Zero Dark Thirty has come under plenty of criticism since it released in limited runs last year. Most of this criticism has been a bit trumped up by politicians, but there is plenty of reason for the film to push buttons. By now you have probably heard of the film’s torture sequences and the fact that it isn’t a fact-by-fact recreation of everything that’s happened.
I bring this up because it’s important to discuss, but it isn’t what this review will be discussing (though Alec’s second opinion at the end does dive into it). This review will discuss Zero Dark Thirty as a film, which, by the way, was never intended to be a documentary. So when I talk about how the movie presents itself and tells its story I’m not saying it’s 100 percent factual, but that the story it tells it tells really, really well. Leave the mostly drummed up controversy behind and read on.
Zero Dark Thirty
Director: Kathryn Bigelow
Release Date: January 11, 2013
The story of the hunt for Osama Bin Laden starts long before he was shot in his outpost in Pakistan, and if you’re looking for the tale of Seal Team Six and their heroics that night than this is not your movie. Or, to be more exact, this first two thirds of this film is not your movie. The majority of the film focuses on the dogged tenacity of CIA agent Maya (Jessica Chastain) as she basically hunts down a lead that no one else believes in: finding Osama Bin Ladens messenger. Once he’s found the film switches over into a recreation of the raid itself. It’s almost two separate films really, but director Katherine Bigelow knows how to keep both feeling like the same movie with her gritty, in-your-face style that rarely pulls punches.
This is especially true of the film’s prolonged torture sequence of the man who eventually puts Maya onto Bin Laden’s messenger. Both thought provoking and enthralling the torture occurs over a multitude of days and is particularly disturbing. What’s truly impressive is how Bigelow keeps any opinion out of the piece, instead letting the scenes unfold as if she were simply presenting fact. It’s a rare skill to be able to make it feel like personal bias is not part of a work, but Bigelow does it. This allows for the audience to apply their own personal opinions to what is going on. This makes the scene, and indeed the entire film, not a lightning rod for controversy, but for discussion instead. Sadly, people don’t seem to know how to discuss anymore.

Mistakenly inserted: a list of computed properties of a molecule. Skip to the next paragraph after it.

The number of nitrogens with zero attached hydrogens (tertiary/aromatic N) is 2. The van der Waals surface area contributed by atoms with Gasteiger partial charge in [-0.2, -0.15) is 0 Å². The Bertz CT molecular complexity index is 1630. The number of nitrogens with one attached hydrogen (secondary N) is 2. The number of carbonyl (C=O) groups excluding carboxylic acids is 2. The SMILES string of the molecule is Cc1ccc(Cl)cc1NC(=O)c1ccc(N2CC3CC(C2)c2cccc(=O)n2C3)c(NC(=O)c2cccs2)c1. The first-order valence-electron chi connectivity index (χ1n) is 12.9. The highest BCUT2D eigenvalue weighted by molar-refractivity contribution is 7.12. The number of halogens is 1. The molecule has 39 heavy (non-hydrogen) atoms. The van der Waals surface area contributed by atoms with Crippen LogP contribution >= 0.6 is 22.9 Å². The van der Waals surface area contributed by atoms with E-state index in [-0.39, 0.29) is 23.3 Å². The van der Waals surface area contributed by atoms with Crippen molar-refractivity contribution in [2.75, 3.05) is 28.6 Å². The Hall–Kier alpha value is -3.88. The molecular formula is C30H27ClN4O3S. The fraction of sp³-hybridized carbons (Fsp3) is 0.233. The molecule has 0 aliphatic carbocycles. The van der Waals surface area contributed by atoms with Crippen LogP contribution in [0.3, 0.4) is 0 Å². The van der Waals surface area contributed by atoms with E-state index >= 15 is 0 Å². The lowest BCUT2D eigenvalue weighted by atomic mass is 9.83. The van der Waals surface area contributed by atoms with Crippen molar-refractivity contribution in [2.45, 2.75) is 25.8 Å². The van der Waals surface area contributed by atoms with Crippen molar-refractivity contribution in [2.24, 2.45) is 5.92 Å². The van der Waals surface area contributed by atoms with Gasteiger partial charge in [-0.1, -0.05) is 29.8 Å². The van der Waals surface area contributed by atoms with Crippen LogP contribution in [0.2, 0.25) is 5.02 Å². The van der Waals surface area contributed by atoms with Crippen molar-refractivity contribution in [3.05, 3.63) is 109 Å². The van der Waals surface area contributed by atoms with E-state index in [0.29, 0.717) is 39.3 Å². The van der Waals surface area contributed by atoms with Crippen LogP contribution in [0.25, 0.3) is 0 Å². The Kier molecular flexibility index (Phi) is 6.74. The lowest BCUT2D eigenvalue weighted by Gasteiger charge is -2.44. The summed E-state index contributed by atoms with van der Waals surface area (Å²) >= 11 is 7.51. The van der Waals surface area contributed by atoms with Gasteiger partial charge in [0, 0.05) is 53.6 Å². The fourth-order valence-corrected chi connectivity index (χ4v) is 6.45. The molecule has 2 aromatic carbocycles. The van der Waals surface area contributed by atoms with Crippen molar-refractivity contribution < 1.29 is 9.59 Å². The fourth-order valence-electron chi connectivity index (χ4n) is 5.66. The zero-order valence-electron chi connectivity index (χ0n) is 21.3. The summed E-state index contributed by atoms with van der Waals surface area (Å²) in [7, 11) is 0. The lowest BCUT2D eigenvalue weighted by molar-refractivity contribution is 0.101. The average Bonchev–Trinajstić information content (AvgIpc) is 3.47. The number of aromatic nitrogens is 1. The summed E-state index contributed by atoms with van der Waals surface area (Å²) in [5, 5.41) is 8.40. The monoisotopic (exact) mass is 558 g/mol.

It isn’t just this scene that works that magic, but the entire film up until the raid itself. Bigelow smartly keeps almost all politics out of the film, only mentioning the President (both Bush and Obama) a scattering of times and keeping their influence well removed from the personal focus on Maya and her messianic quest to kill Bin Laden. A political statement would have ruined this story and destroyed the purpose of the film. Instead we’re treated to a tense, almost too in depth plot that pins us to our seats before exploding into the conclusion you waited the whole movie to see.
That conclusion, the final raid on Bin Ladens compound, is executed wonderfully. Without turning Seal Team Six into an action movie cliche the film takes a group of soldiers we’ve just been introduced to and makes us care about every action. It helps that we’re all invested in seeing Bin Laden get shot, but even here, when the movie could have easily been heavy handed and jingoistic we’re presented with a scene that is almost completely devoid of “slant.” While no one is going to argue that Bin Laden didn’t deserve to get shot in the face, recreating the scene as a celebration of America winning out would have felt cheap and easy. Instead it’s a dark and somber set piece that grips the viewer without demanding they do anything but understand what is being presented. You’re once again left making your own decisions about what you see.